Temporal Assumptions: Aging With Cystic Fibrosis
Unfitting Stories: Narrative Approaches to Disease, Disability, and Trauma
In his description of the ethical potential of illness narratives, Arthur Frank (1995, 55) suggests that "the conventional expectation of any narrative, held alike by listeners and storytellers, is for a past that leads into a present that sets in place a forseeable future." Among the many problems associated with chronic illnesses, is that they threaten the ill person's temporality and their future directedness. Until recently, this has resulted in the silencing of those who experience such illnesses. The emergence and increasing legitimacy of the illness narrative, however, has begun to rectify this problem. Illness narratives have gone a long way toward providing a way for the ill to articulate what it means to be alive after the onset of chronic and life-threatening illness.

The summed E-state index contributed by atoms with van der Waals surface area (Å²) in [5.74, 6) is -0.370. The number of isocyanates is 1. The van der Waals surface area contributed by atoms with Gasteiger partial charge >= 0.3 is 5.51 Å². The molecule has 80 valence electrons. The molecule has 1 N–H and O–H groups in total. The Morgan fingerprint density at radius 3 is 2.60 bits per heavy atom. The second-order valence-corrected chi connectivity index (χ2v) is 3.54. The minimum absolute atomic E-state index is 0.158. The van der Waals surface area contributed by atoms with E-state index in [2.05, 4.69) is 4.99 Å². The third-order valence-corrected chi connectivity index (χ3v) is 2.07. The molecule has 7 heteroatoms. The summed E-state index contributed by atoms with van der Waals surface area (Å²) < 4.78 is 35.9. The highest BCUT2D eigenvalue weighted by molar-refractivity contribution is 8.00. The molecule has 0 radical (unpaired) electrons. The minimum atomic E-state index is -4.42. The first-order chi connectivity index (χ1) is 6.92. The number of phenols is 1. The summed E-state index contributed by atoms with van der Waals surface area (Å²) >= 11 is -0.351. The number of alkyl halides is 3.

Schubert, J. Daniel. “Temporal Assumptions: Aging With Cystic Fibrosis.” In Unfitting Stories: Narrative Approaches to Disease, Disability, and Trauma, edited by Valerie Raoul, Connie Canam, Angela Henderson, and Carla Paterson, 265-73. Waterloo, Ontario, Canada: Wilfred Laurier University Press, 2007.